Coloradans for a Better Future v. Campaign Integrity Watchdog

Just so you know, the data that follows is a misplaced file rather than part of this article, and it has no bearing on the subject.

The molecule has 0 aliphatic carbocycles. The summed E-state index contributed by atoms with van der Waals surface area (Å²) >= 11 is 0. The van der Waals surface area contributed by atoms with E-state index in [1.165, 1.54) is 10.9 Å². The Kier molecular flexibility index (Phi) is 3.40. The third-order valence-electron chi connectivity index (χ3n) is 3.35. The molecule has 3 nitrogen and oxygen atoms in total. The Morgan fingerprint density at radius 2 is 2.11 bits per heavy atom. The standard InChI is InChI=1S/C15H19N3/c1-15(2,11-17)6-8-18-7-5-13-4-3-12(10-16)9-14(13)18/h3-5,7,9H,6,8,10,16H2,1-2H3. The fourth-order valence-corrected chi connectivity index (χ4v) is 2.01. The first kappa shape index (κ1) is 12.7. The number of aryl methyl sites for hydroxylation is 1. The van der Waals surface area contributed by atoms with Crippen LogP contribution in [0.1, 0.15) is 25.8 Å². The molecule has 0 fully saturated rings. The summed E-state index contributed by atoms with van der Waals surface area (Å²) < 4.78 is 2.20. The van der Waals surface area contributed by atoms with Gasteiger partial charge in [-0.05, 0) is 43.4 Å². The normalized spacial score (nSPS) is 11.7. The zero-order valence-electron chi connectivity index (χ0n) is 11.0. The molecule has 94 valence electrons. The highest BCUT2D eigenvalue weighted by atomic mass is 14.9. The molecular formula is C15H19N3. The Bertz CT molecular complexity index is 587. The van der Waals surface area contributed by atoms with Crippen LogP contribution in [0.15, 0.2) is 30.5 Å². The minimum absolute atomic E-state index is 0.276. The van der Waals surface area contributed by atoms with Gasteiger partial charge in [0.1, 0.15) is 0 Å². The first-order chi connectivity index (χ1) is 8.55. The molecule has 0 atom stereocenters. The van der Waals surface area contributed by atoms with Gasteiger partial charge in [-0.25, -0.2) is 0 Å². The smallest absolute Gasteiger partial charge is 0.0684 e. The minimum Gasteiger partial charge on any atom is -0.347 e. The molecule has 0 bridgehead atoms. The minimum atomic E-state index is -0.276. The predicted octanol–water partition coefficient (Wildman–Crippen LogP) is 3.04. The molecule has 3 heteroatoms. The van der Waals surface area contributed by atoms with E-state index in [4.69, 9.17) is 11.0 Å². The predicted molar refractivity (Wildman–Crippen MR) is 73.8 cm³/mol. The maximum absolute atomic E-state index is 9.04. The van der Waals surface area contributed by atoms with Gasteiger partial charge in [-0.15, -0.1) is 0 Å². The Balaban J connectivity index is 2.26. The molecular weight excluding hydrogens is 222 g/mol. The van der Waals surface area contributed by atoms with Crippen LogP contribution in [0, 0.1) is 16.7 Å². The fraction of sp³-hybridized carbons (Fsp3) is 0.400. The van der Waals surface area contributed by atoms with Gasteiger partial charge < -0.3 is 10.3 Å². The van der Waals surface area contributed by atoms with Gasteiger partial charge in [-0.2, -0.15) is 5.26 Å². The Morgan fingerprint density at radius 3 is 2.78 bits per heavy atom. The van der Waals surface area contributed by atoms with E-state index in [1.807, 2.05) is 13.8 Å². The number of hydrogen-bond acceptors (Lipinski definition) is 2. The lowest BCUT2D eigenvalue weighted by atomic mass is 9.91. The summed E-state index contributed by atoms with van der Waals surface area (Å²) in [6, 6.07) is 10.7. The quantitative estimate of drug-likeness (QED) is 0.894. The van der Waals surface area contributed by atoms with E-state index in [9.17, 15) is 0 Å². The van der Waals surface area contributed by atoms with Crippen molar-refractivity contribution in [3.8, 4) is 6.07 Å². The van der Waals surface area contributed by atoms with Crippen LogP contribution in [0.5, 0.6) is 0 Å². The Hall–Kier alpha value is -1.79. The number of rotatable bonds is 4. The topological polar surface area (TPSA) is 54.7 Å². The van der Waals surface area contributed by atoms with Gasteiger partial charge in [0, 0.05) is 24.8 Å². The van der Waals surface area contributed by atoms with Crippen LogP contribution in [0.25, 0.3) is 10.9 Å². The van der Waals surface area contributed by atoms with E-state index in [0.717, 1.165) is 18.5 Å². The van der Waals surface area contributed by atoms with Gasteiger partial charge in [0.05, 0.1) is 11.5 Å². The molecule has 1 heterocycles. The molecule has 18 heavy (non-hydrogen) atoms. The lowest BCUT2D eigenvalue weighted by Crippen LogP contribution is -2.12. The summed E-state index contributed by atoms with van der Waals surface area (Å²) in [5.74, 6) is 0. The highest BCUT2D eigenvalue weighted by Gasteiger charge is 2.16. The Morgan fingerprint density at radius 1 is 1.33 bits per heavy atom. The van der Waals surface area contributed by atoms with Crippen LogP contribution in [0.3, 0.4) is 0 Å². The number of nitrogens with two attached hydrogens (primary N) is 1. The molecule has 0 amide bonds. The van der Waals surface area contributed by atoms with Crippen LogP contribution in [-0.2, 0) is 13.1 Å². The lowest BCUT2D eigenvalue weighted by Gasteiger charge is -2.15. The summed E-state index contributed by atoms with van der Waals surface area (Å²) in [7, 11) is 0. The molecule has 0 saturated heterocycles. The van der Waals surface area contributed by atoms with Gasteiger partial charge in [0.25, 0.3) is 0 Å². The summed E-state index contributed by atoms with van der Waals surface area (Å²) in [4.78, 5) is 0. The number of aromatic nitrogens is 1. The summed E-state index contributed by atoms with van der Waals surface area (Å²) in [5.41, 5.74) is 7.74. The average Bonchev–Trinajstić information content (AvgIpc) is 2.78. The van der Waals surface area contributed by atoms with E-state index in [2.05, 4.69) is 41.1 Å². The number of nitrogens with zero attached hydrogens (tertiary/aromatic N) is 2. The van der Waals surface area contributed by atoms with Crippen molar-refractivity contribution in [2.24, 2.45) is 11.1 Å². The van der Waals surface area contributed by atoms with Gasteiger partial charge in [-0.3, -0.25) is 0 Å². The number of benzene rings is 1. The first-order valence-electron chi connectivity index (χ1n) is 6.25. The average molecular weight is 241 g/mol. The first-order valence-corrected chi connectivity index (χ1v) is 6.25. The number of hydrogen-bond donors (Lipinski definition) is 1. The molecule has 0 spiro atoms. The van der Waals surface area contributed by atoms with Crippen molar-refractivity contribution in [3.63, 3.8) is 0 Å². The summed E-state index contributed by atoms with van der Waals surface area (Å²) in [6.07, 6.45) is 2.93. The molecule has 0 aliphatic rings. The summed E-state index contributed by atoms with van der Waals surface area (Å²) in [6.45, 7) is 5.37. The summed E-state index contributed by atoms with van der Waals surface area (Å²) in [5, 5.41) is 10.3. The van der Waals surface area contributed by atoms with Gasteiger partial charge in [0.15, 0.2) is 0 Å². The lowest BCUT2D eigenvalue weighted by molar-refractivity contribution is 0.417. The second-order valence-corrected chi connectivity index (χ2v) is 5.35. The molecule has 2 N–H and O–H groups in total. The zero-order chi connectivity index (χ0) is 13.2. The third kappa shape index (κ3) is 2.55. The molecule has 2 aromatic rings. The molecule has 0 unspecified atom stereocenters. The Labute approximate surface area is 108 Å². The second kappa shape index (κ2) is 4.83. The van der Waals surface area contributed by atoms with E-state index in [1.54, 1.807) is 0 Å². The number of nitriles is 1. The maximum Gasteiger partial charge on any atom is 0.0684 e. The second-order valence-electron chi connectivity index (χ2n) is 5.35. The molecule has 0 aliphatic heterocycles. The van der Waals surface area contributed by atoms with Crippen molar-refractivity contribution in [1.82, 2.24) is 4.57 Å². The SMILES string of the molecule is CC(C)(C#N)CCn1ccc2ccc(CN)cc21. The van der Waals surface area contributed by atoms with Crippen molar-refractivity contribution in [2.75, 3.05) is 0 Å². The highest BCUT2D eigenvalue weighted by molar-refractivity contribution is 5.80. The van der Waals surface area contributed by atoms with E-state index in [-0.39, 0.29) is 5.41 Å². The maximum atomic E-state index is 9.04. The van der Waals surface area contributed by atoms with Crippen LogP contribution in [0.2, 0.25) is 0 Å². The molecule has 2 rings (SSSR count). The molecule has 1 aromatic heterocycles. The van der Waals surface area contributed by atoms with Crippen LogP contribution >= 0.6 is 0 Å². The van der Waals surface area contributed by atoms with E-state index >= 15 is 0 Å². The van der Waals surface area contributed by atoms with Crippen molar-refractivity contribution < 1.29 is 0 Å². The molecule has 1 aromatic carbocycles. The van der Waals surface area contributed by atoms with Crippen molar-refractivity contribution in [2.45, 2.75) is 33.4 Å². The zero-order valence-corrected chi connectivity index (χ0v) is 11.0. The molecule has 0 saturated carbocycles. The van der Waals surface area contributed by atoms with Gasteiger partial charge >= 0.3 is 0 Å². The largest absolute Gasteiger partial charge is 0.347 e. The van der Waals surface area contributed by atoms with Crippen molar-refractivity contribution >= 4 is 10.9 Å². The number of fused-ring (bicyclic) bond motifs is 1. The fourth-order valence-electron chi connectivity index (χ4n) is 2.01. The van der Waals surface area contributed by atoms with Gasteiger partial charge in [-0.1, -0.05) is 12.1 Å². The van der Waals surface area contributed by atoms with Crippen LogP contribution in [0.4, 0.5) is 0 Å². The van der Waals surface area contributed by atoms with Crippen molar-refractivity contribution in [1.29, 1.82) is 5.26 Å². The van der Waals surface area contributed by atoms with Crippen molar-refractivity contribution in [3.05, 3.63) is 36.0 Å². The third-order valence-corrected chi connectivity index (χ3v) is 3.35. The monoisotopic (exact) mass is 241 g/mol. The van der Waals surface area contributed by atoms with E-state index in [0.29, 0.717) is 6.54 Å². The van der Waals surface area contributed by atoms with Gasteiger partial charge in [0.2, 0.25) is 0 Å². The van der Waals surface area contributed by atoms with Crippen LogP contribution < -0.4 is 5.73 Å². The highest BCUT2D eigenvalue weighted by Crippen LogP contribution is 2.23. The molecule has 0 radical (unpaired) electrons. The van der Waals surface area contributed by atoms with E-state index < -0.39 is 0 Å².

Jonathan Anderson, a lawyer, filed a termination report for Coloradans for a Better Future without requiring payment for his legal work, and “Better Future” didn’t report his service as a contribution. Campaign Integrity Watchdog complained to Colorado’s Secretary of State that Better Future should have done so. An Administrative Law Judge, or ALJ, dismissed Watchdog’s complaint on the merits. The court of appeals reversed in part, holding that Anderson’s service counted as a “contribution” to Better Future as the term was defined in section 1-45-103(6), C.R.S. (2017), of the Fair Campaign Practices Act (“FCPA”). The court reasoned that if the service was donated, it was a “gift” under section 1-45-103(6)(c)(I). If it was billed but not paid, it was an undercompensated service under section 1-45-103(6)(b). Either way, the service constituted a reportable contribution under the FCPA. The Colorado Supreme Court concluded the uncompensated legal services at issue here were not “contributions” to a political organization under Colorado’s campaign-finance laws. Accordingly, the court of appeals erred in holding that Better Future was required to report Anderson’s donated legal services. View "Coloradans for a Better Future v. Campaign Integrity Watchdog" on Justia Law